The researchers estimated that 9.3% of deaths in men and 7.6% in women could have been prevented at the end of the follow-up if all the participants had consumed less than 0.5 servings per day of red meat.

“This study provides clear evidence that regular consumption of red meat, especially processed meat, contributes substantially to premature death,” said the researchers.

Substituting Other Healthy Protein Sources Including: Fish, Poultry, Nuts and Legumes Was Associated With Lower Risk of Mortality

The researchers confirmed… “On the other hand, choosing more healthful sources of protein in place of red meat can confer significant health benefits by reducing chronic disease morbidity and mortality.”

Support for the study was provided by the National Heart, Lung, and Blood Institute and the National Cancer Institute.

Source: Harvard School of Public Health

References: “Red Meat Consumption and Mortality,”  Archives of Internal Medicine, online March 12, 2012

This article is for informational and educational purposes only;  It is not intended to provide medical advice, diagnosis or treatment. Consult your doctor or healthcare professional.

Magnesium Lowers Blood Pressure, New Study Reports

 

BLOOD PRESSURE CHECK

BLOOD PRESSURE CHECK (Photo credit: Morning Calm News)

Researchers from the University of Hertfordshire have found that magnesium supplements may provide clinically significant reductions in blood pressure.

In a report published in the European Journal of Clinical Nutrition, the researchers also discovered that the measure of the effect increased in proportion with increased dosage.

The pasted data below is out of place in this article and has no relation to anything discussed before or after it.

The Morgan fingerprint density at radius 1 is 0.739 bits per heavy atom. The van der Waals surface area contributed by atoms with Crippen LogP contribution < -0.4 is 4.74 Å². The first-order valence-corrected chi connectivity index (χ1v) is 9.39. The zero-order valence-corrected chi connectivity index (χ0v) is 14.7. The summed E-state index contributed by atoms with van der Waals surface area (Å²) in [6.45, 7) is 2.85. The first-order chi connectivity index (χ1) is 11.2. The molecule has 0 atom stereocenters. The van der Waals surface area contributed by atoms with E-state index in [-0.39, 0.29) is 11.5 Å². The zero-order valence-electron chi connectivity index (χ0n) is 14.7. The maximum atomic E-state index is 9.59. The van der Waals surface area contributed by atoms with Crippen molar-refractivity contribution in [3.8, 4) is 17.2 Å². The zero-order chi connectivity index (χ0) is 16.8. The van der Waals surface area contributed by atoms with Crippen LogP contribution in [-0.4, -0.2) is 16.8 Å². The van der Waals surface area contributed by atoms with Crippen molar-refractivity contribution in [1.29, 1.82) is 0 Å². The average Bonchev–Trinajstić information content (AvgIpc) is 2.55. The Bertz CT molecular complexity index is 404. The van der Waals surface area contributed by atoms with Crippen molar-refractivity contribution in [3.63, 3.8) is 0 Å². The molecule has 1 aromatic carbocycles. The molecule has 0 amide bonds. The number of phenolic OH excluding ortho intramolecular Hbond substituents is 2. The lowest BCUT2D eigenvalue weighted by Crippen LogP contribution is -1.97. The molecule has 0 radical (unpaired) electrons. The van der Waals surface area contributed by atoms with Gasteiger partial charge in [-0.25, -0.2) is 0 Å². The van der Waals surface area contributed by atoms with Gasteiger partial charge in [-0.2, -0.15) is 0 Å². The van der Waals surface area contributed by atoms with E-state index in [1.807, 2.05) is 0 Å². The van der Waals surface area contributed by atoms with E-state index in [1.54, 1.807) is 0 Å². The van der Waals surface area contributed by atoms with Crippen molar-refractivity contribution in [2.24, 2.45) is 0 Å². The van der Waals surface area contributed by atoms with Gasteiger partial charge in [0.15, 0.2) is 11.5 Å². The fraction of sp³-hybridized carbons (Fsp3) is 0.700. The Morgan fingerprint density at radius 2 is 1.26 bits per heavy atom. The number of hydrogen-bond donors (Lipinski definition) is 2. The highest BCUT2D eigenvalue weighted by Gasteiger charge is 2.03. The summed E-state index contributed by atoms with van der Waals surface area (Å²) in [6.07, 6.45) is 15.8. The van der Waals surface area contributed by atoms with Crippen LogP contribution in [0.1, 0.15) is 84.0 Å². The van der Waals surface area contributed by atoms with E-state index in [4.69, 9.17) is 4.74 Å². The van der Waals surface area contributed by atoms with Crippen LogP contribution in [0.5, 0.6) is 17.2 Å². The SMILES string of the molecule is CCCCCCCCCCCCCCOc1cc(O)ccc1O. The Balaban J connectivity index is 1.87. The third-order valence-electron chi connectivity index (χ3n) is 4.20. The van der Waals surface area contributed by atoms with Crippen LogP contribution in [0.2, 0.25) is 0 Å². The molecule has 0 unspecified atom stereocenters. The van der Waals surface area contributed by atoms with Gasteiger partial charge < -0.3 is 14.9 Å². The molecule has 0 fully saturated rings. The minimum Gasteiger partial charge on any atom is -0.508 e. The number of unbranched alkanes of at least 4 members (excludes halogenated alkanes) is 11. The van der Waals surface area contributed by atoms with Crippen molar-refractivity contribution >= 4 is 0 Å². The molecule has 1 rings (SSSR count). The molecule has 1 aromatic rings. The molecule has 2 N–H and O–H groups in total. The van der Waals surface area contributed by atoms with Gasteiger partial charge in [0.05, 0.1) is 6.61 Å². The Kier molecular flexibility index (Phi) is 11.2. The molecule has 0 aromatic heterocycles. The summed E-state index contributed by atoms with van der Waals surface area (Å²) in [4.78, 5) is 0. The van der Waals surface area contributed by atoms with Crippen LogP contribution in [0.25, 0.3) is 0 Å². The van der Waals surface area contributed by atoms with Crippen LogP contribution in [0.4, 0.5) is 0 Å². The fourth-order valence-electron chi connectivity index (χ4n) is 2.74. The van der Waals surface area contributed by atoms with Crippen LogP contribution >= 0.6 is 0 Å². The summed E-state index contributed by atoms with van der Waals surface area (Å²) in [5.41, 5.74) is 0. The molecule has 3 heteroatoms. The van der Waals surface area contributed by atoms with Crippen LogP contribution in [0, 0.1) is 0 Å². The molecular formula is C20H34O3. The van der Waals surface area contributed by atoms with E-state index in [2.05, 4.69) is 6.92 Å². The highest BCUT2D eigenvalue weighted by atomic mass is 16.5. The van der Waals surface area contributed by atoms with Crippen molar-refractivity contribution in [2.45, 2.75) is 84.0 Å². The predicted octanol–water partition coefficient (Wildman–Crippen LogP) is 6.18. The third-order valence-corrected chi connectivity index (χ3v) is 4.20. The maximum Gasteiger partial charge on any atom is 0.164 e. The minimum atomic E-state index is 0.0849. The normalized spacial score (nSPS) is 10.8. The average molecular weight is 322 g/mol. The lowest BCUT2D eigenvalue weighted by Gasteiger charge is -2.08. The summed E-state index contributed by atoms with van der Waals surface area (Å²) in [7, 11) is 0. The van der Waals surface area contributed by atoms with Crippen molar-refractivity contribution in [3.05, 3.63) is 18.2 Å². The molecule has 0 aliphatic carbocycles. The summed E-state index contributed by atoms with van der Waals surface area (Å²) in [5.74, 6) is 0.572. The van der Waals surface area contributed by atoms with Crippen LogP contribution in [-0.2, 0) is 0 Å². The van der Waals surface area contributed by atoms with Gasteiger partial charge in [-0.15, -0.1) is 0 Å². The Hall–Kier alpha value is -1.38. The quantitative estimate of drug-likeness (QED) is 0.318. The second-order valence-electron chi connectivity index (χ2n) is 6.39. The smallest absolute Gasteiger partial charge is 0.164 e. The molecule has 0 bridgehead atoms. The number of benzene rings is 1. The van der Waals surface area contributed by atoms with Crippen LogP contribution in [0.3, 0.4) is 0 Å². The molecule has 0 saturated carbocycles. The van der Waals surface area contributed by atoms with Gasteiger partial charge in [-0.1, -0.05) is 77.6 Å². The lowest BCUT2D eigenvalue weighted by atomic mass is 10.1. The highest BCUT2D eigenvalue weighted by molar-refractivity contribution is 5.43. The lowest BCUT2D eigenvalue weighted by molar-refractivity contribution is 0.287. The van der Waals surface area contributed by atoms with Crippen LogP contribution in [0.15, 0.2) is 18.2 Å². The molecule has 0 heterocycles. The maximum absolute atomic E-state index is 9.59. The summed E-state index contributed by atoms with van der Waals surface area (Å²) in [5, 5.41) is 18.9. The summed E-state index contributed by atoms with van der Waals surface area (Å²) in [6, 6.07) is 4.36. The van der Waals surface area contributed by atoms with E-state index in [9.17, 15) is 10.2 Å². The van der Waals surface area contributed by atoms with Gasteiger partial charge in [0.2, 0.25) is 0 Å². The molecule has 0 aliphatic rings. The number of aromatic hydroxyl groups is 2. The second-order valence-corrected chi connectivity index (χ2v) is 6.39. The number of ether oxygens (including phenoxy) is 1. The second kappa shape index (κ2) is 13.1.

Cardiovascular diseases cause almost 50% of deaths in Europe and contribute heavily to escalating healthcare costs. Elevated blood pressure or hypertension is a major risk factor for mortality from cardiovascular and renal disease.

Causes of hypertension include smoking, an inactive, sedentary lifestyle, a diet high in sodium and an inadequate intake of specific nutrients, especially minerals such as potassium, calcium and magnesium.

 

“Until now, there’s been inconclusive evidence regarding the effect of magnesium supplements on blood pressure,” explained the researchers from the University of Hertfordshire. “So we conducted a meta-analysis by analysing data from twenty-two trials involving 1,173 people to assess the effect of magnesium on blood pressure.”

 

In the trials, the magnesium supplementation doses ranged from 120 to 973 mg with between 3 to 24 weeks of follow-up.  Although not all individual trials showed significance in blood pressure reduction, by combining the trials, the overall data indicated that daily magnesium supplementation reduced both systolic and diastolic blood pressure. The best results were observed at the higher dosages.